eARC, 400 pg.
Read: October 24-28, 2019
It didn’t take me too long after starting to read this thirteenth installment in the Jane Yellowrock series to start asking myself: How am I going to possibly write anything about this? I kept asking myself that right up until I finished it this afternoon. Now, an hour past my self-imposed deadline for finishing this post, I’m still no closer to coming up with an answer.
There is simply no substitute for reading Shattered Bonds—no summary, no recap, no review can adequately hint at what the reader will experience. That’s almost always true of any book, but it’s sometimes more true than usual.
Remember Joseph Santana—also known as Joses Bar-Judas, or Yosace Bar-Ioudas. One of Judas Iscariot’s two sons, one of the original vampires? We never saw him at his full-strength, just weak, hungry, and chained up—that is, until he became Brute-chow. He was dangerous and frightening then. It turns out that Sabina was right when she said that Joses was the least-dangerous member of this family. What his brother, Shimon Bar-Judas, does to Jane’s allies and friends before she’s aware that he’s a factor in her life is devastating. What he does once he’s on her radar? Well, it’d take a novel to describe—and hey, that’s what we have here.
Last we saw Jane, she’d basically given up between the grief after the Sangre Duello and cancer caused by using her timeshifting magic and headed off to die. Intervention by Eli, Alex, and Bruiser have brought her back from the edge, but they’re only helping her manage the symptoms (and arguably not doing that much for them). But seeing what Shimon has done, is doing, and what it looks like he will do to her people galvanizes her into action. Sure, she might be dying, but she’s not going to stop fighting—especially if it comes down to protecting those that are near and dear to her, or those that she owes something to.
It occurs to me as I wrote that last sentence—this might be the most I’ve ever admired Jane.
Not only is Jane newly-inspired to keep on living after dealing with Shimon, some of the things she does so she can be/appear strong enough to challenge him gets her thinking of new (and hopefully more effective) ways to fight her cancer. Jane learns new and more ways to use her magic all the time, which has put her in this situation. Now it’s time to see if she can do something to get her out of it.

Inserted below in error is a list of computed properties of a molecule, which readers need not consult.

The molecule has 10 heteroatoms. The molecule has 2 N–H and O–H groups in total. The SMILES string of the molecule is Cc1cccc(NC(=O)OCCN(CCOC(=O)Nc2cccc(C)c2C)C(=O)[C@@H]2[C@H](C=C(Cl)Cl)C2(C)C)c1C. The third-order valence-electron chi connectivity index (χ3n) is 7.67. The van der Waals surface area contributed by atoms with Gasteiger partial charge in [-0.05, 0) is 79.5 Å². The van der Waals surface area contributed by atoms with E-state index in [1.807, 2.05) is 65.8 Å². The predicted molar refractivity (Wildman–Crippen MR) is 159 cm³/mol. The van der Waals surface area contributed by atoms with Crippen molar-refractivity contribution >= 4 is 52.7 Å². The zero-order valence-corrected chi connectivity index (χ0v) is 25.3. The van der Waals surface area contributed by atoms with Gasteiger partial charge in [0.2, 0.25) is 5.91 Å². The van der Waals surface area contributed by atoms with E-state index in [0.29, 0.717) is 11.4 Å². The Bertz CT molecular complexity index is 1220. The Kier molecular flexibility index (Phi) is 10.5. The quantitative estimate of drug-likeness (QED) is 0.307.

An unhinged, power-mad, brilliant and cruel predator on the one hand, and seemingly incurable cancer on the other. Yeah, Jane’s got her work cut out for her.
I was musing on things somewhere around the 60% mark, and I started wondering about the title—yeah, sure there were a couple of things early on that you could apply the title to. But I didn’t think Hunter was going to let us get away with anything so simple. So what could she be referring to? And then when I thought about who and what could get shattered? What ties, bonds, or connections could be irreparably damaged in the last 35-40% of the book?
Suddenly, I strongly considered following Joey Tribbiani’s lead and storing this in my freezer. Unlike Joey’s paperback, that would’ve ruined my Kindle, so I really had no choice but to keep reading. I started to compose a list of characters who I’d worried about surviving this novel (up to and including Jane)—and then I abandoned that. Instead, I composed a list of characters in this book (including some who don’t see, just get a second-hand report about), and I came up with one name. Just one. That’s a lot to worry about. I worried less about people making it through Dark Queen—which featured a series of literal duels with some of the most dangerous characters Hunter has created.
Spoiler: Rest easy, Alex Younger fans, nothing to worry about. If your favorite is anyone else? Sorry.
This is actually one of Hunter’s richer titles—you can mine a lot from this one. I don’t want to spend too much time on this point, because Eli does a more effective job than I will (so does Alex, come to think of it), but there’s something striking about the idea that Jane has bonds to shatter. Back in Skinwalker when we met her, she was a lone wolf (sorry, Brute) type of figure—yeah, she liked/loved others (see: Molly) and enjoyed the company of people. But she didn’t need anyone but our favorite witch. She only sought allies when the numbers against her were overwhelming, and even then, she didn’t rely on them much for the important matters. She’s still learning how to. Slowly but surely, Jane has been expanding her social, professional and familial circles—she cares for people, feels responsible for them, and is aided by them.
Ten books ago, there weren’t bonds to be shattered. But now, there’s a wide net of connections branching out from Jane. This makes her more vulnerable, but—when she remembers this—it’s also a source of strength and security. This character development/growth is one of my favorites in ongoing series. Not just because I like seeing Jane grow, but primarily because Hunter’s doing such a good job in depicting it.
I could do a few paragraphs on other bonds, too—think of imprisonment, slavery, history (cultural or personal). But you get the idea.
On a lighter note—only in the Carolinas do you get vamps talking this much about barbecue. It made me smile. Still does.
Last thought—Nell Ingram’s dealing with a lot of changes already, but some of Shattered Bonds is going to spill over into her world and I’m eager to see how that works itself out.
I’ve apparently found some things to talk about—hopefully this whets your appetite enough to grab this (although, I can’t imagine anyone reading this series who needs convincing). A fantastic entry in this fantastic series—action, danger, love, loss, highs, lows, barbecue, and the best hunter—Shattered Bonds has it all.
My thanks to Let’s Talk! Promotions for the invitation to participate in this tour and the materials (including the book via NetGalley) they provided.